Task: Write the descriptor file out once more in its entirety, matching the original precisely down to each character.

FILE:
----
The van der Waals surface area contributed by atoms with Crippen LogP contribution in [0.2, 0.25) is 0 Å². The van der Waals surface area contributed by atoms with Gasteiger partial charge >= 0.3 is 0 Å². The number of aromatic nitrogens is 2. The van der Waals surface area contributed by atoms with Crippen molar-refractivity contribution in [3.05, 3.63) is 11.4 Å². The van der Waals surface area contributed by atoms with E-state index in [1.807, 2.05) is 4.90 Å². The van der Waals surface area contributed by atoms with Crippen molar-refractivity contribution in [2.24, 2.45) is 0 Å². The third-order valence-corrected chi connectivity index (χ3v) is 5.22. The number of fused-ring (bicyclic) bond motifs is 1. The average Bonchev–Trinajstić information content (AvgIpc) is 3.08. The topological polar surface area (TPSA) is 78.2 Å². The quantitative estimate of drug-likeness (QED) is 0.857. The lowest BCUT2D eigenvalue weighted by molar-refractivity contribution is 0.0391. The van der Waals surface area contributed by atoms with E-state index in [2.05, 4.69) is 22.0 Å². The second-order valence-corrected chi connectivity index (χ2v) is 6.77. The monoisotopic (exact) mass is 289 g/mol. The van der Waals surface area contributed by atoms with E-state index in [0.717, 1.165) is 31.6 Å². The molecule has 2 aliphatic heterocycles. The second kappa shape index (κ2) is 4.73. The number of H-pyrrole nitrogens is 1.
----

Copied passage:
The van der Waals surface area contributed by atoms with Crippen LogP contribution in [0.2, 0.25) is 0 Å². The van der Waals surface area contributed by atoms with Gasteiger partial charge >= 0.3 is 0 Å². The number of aromatic nitrogens is 2. The van der Waals surface area contributed by atoms with Crippen molar-refractivity contribution in [3.05, 3.63) is 11.4 Å². The van der Waals surface area contributed by atoms with E-state index in [1.807, 2.05) is 4.90 Å². The van der Waals surface area contributed by atoms with Crippen molar-refractivity contribution in [2.24, 2.45) is 0 Å². The third-order valence-corrected chi connectivity index (χ3v) is 5.22. The number of fused-ring (bicyclic) bond motifs is 1. The average Bonchev–Trinajstić information content (AvgIpc) is 3.08. The topological polar surface area (TPSA) is 78.2 Å². The quantitative estimate of drug-likeness (QED) is 0.857. The lowest BCUT2D eigenvalue weighted by molar-refractivity contribution is 0.0391. The van der Waals surface area contributed by atoms with E-state index in [2.05, 4.69) is 22.0 Å². The second-order valence-corrected chi connectivity index (χ2v) is 6.77. The monoisotopic (exact) mass is 289 g/mol. The van der Waals surface area contributed by atoms with E-state index in [0.717, 1.165) is 31.6 Å². The molecule has 2 aliphatic heterocycles. The second kappa shape index (κ2) is 4.73. The number of H-pyrrole nitrogens is 1.